Praising Arizona - Page 4
Demetri "Coup" Coupounas once carried a 65-pound pack on his wilderness forays. Now the founder of GoLite fastpacks with a five-pound kit and has ticked off the Colorado Trail, Vermont's Long Trail and California's John Muir Trail. "Yes, you've got to have the right gear, but also the right underlying knowledge and techniques and the right philosophy," says the fastpacking guru.
The reward? Coup manages to squeeze 80 miles into a weekend, seeing more than most do in twice the amount of time. He offers the following tips to beginning fastpackers.
:: Cut the extras. The vast majority of your weight savings is not achieved with the lightest high-tech gear, rather from cutting out things you don't need (e.g. multi-tool, spare clothes, towel, etc.) and then from the synergy from weight savings—if you have a light load, then you don't need a fancy pack harness system or heavy hiking boots. Wearing trail runners and a light pack, you can go farther.
:: Think holistically. In the summer, I don't take a stove, because I'm happy eating dried mangoes, nuts and jerky. But I get better sleep by toting a slightly heavier sleeping mattress, which pays for itself in energy the next day.
:: Move forward. You're not necessarily going faster, you're just going longer. I don't stop much, just every few hours to get water. You don't need to because you're not tired; you're having a great time. That's how you cover 30 miles in a day with a pack.
:: Learn the techniques. I use a 10-ounce poncho for my raingear and shelter. If you know how to rig up a poncho, which is basically an 8-foot-by-10-foot rectangle, you can ride out storms with no problem. But that takes knowledge, skill and confidence. Practice in your backyard before going out with light gear.
:: Commit. A lot of people are conservative, but, by just committing, you learn tons. I'm not advocating that people try things they feel unsafe with. By diving off the deep end, you understand why moving through terrain that's hundreds of miles between roads is so freeing.
The Gear Primer: Choose the right gear and know how to use it
- Pack. A daypack with 20 to 35 liters of capacity should weigh under two pounds. Our pick: The new Osprey Exos 34 ($149; ospreypacks.com), which weighs 1 lb 12 oz yet offers handy features like mesh pockets on the hip belt, a mesh back panel to wick sweat, and shoelace-thin compression straps for a compact load.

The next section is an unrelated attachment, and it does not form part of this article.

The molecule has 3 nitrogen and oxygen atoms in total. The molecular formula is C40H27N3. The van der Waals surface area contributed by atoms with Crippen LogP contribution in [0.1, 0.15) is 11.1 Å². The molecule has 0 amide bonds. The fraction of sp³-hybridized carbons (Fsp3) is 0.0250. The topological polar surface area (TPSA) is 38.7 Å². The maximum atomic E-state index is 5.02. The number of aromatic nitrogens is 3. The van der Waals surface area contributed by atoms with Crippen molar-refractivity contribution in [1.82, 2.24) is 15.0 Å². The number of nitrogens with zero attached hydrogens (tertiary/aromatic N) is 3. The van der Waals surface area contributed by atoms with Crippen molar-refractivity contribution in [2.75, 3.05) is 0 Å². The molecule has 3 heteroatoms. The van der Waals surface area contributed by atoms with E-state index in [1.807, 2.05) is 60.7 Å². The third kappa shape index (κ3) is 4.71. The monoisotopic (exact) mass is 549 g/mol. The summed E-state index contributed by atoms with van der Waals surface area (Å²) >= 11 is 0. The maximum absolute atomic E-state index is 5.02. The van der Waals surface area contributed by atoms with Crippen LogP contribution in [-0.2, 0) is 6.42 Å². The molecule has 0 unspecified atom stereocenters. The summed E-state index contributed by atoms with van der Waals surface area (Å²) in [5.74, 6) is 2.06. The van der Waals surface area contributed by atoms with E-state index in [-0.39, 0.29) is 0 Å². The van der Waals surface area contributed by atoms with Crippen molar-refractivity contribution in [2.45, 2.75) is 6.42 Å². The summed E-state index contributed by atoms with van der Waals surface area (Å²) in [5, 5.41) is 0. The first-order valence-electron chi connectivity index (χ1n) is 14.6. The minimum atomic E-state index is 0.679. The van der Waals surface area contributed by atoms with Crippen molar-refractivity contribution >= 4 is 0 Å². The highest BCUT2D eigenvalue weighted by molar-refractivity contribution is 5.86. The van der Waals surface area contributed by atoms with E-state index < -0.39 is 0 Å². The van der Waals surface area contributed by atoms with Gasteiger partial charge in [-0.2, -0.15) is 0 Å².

- Sleeping Bag. Without question, down still offers the best warmth-to-weight ratio and the least bulk of any insulating material. By planning to wear all of your clothing to bed, you can slash ounces off your pack weight by taking a higher-temperature-rating sleeping bag. Our pick: Montbell's Super Stretch Down Hugger sleeping bag series, with temperature ratings from -20 degrees to 35 degrees ($264-$549; montbell.us). Elastic baffle stitching helps the bag cinch around the body, eliminating extra air space yet allowing freedom of movement.
- Sleeping Pad. A thin three-quarter-length sleeping pad can be supplemented by an empty pack under the feet. Our pick: Thermarest's new NeoAir inflatable mattress ($140; thermarest.com), which packs down to the size of a one-liter bottle and weighs 14 oz.
- Shelter. For guy-line-savvy runners, a rain poncho can double as a shelter. Two-person, single-wall ultralight tents also work well for two people and weigh around three pounds. Our picks: GoLite's Ultra-Lite Poncho/Tarp ($50; golite.com) is made of a strong silicone-elastomere fabric, doubles as a rain jacket, and has built-in loops for rigging as a shelter. Black Diamond's single-wall, two-person HiLight tent ($350; bdel.com) is a cinch to set up, with three poles that attach to interior loops. It features a mesh vent to reduce condensation and weighs 3 lbs 2 oz.
- Trekking Poles. Trekking poles can ease impact on the joints and are useful for setting up shelters. Our pick: Black Diamond's carbon-fiber Contour Elliptic Carbon trekking poles ($160; bdel.com) have flick-lock adjusters, ergonomic handles and Nubuck wrist straps.
- Footwear. Without a heavy pack, there's no need for more than a sturdy pair of trail running shoes. Our pick: The new Montrail Mountain Masochist ($90; montrail.com) is a beefy trail runner with excellent stability on technical terrain and an airy mesh upper for warm days.
- Food. Bring foods you love—as long as they're dehydrated. The average adult male can refuel on a pound to a pound and a half of dry goods, like nuts, dried fruit, bars, jerky and dehydrated meals each day. Our pick: For dinner, Backpacker's Pantry (two servings for about $5.50; backpackerspantry.com) has a new line of organic dehydrated meals like bacon-cheddar mashed potatoes.
- Stove. Stoves are optional for summer trips, but for chilly spring and fall nights, warm drinks and eats can be worth the weight of an ultralight stove. Our pick: The titanium, 1.9-ounce Snow Peak LiteMax Stove ($55; snowpeak.com) is the lightest stove on the market and barely bigger than a snack-size Snickers.
- Water. Bladders and water-treatment pills are the lightest way to manage water in the wilderness. Our picks: Platypus BPA-free, 80-ounce bottles ($10; platypushydration.com) weigh one ounce and collapse when empty. Attach a drinking tube for hydrating on the move. For water treatment, Aquamira Water Purifier Tablets ($8 for 12; aquamira.com) taste loads better than iodine, kill just as many bugs and weigh next to nothing.